James Kyung-Jin Lee
In Urban Triage, James Kyung-Jin Lee uses urban spaces and literature set in them to examine the politics and narratives of racial panic in the age of multiculturalism. He argues that although multiculturalism’s response to racism was to cross the color line, “it is much easier to cross a meataphorical line than to break down real walls. It is easier to imagine a new fantasy than to dismantle the actual racial legacies that a previous fantasy permitted the United States to nurture” (xiv). He also asserts that nowhere was the failure of multiculturalism to create real, structural change more apparent than in the rise of poverty and segregation in U.S. cities during the Reagan Era (xiv). In his chapters he “place[s] literary study in the circuitry of urban and ethnic studies during the 1980s. For it is through the relation to, the respoct of, and the transgressions toward these different approaches that readers of the city, of race, and of literature can better understand this period and perhaps imagine social relations in ways even beyond those writers themselves or I can offer” (xx).
On, Bonfire of the Vanities: “Whiteness, Virile Masculinity, and Viral Satire”
- space determines agency
- Wolfe writes about whether or not the new wave of non-white immigration makes the city incomprehensible. He doesn’t think so.
- “If contemporary multiculturalism has done anything, it has rendered visible the power of whiteness, for all to see and for some to enter, but it has not prevented or diminished the power upon which interrogations of whiteness rest: white supremacy” (148).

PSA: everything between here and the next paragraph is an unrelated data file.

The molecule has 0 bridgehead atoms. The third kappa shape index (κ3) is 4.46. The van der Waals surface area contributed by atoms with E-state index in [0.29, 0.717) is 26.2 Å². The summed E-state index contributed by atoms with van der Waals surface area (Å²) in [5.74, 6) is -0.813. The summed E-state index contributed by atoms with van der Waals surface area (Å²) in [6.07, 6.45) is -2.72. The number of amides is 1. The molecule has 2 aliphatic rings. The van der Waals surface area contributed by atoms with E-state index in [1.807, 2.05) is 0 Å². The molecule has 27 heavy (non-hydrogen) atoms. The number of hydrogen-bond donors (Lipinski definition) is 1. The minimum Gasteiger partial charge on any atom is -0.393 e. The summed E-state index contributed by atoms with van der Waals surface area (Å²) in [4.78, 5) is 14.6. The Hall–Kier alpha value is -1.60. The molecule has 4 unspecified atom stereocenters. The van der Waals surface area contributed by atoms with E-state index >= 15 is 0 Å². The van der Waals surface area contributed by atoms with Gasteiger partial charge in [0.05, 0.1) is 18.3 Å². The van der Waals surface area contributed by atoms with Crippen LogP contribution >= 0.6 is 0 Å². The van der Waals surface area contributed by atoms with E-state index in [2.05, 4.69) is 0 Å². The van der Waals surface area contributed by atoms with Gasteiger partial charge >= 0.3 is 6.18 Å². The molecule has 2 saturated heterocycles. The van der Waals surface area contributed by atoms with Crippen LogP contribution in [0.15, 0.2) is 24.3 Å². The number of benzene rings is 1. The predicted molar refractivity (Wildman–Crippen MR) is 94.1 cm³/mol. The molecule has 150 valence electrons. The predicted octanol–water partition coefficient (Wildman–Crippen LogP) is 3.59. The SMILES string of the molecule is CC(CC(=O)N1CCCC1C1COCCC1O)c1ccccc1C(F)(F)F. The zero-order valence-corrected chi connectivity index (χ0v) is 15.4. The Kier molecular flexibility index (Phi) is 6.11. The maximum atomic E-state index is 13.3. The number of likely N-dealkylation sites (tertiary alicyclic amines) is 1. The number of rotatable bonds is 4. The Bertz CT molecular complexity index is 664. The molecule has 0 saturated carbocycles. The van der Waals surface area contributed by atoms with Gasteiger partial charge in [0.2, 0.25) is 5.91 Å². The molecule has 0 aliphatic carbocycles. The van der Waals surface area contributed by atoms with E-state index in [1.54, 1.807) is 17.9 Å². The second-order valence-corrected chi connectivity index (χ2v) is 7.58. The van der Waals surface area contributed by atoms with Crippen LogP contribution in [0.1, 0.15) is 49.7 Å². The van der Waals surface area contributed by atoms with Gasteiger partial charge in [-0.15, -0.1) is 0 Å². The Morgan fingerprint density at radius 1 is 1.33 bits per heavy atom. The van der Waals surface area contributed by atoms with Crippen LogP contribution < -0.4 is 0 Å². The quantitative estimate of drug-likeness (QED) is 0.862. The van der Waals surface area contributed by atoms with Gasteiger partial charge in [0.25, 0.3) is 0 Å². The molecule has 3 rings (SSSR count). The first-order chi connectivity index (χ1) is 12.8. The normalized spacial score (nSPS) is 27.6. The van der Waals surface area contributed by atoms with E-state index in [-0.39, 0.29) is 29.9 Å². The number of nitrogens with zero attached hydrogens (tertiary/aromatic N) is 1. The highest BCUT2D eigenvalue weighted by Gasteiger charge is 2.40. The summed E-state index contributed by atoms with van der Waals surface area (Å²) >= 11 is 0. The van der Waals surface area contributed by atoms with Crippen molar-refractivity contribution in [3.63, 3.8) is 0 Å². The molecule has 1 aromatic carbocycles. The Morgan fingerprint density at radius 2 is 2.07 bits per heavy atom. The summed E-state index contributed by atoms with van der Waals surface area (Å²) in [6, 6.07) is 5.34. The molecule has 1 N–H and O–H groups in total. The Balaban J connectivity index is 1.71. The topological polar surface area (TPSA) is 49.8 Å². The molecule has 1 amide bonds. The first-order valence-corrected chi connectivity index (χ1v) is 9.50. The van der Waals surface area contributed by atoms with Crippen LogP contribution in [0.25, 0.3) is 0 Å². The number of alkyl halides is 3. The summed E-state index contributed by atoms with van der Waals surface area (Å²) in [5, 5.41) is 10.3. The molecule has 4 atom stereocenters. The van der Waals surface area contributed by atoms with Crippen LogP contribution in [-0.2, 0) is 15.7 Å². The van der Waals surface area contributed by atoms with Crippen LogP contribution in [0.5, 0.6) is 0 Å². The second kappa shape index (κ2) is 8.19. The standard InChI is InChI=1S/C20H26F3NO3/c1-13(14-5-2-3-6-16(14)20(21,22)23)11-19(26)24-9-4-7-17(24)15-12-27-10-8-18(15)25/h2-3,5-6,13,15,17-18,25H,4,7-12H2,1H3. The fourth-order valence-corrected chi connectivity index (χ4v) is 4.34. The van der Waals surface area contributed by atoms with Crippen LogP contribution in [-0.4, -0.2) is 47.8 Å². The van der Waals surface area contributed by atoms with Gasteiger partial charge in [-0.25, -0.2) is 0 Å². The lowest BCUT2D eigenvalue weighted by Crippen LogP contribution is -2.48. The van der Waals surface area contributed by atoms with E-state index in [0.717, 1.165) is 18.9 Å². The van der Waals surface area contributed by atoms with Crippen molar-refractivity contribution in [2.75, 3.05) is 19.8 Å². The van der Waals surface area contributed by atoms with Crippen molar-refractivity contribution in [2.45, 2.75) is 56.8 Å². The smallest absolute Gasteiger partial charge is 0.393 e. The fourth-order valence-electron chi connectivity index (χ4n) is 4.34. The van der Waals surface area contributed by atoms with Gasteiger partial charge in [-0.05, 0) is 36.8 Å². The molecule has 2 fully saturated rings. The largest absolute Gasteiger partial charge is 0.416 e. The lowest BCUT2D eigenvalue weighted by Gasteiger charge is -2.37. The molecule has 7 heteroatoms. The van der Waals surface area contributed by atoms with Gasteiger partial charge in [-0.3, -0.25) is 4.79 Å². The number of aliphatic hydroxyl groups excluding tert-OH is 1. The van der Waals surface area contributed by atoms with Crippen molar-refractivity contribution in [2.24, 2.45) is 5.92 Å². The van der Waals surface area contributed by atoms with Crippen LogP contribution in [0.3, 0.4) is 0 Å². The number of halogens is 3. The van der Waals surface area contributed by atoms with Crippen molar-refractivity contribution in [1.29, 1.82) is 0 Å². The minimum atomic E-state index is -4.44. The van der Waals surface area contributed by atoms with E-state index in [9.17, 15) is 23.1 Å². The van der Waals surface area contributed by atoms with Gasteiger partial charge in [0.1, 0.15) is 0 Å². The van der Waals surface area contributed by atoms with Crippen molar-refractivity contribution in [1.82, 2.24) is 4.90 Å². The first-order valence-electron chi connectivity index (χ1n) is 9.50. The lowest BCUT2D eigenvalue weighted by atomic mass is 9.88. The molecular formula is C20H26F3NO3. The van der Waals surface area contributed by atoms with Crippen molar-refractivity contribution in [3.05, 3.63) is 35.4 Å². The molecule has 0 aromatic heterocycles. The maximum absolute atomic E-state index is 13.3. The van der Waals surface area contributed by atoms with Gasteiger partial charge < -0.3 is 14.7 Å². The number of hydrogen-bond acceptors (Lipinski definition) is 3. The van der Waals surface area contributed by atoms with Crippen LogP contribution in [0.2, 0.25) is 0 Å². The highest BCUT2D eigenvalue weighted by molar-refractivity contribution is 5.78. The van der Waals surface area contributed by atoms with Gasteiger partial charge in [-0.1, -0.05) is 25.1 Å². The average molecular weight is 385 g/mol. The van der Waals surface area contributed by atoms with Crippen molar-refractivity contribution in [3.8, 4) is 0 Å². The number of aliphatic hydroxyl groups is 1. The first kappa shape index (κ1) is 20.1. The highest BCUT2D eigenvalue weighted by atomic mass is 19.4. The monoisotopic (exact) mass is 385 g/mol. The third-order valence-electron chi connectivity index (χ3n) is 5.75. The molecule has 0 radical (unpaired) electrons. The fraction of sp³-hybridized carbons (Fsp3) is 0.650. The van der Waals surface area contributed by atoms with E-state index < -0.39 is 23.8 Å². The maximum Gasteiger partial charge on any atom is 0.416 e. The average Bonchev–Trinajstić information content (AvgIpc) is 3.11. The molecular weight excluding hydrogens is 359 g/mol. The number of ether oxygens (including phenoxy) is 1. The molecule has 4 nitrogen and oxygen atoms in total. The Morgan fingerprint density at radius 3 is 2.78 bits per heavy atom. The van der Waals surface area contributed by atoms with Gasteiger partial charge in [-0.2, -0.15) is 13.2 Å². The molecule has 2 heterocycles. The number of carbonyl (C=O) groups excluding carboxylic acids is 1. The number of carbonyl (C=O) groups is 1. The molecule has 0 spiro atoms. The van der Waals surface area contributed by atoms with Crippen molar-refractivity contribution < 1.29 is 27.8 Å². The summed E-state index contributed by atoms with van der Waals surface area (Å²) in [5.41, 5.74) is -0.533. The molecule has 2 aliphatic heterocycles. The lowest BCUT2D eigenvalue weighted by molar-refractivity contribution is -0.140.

- “even flexible whiteness begets anxiety; the history of white absorption of immigrant ethnics has been nothing but contentious” (148).
- For Wolfe, the city is controlled by two groups of people: the Masters of the Universe (Wall St.) and The Power/ Gilbitrar (the Bronx Courthouse)
- “Whiteness, early on in the novel, is equated with privilege, a privilege more imbued by the legacy of inheritance than by the member’s individual dilliigence” (151)
- Gilbraltar is no longer a monument to public service but a fortress in which a small group of white people determine the destinies of the adjacent communities while protecting themselves against these communities.
- Similarly, Sherman’s commute vs his father’s commute shows how white power had become increasingly insular and shut off from the rest of the city. Unlike his father, whose ethos harkens back to New Deal shared struggle, Sherman’s inherited power and wealth allows him to have a siege mentality.
- “Sherman engages in work that facilitates and extends an economy of debt that masks the deep scarcity at the root of seeming monetary abundance” (156).
- Whiteness as property (158)
- “Thus the fear that Kramer and Sherman map onto public space is as much an index of a perceived crisis in their whiteness as it is a concomitant conferral of racial and criminal characteristics on the nonwhite bodies they envision. What generates their anxiety is precisely the sense that they have lost their property as white men” (159).
- relationship between uneven urban development and racial panic
- “And we might view Sherman and Maria’s hit-and-run crime against Henry Lamb and the ensuing investigation and trial as the satirical denouement of those wedded to an ideology of whiteness–individualist privilege enabled by state-sanctioned and subsidized private space–who are largely responsible for this dual city teetering on the brink of racial warfare” (170).
The Culture Wars
Some contemporary perspective from The Nation
A spiffy PowerPoint from UTEP: Reagan, Culture Wars, and Recent American History
*I have been using my overly-highlighted AP US History textbook to brush up every now and then.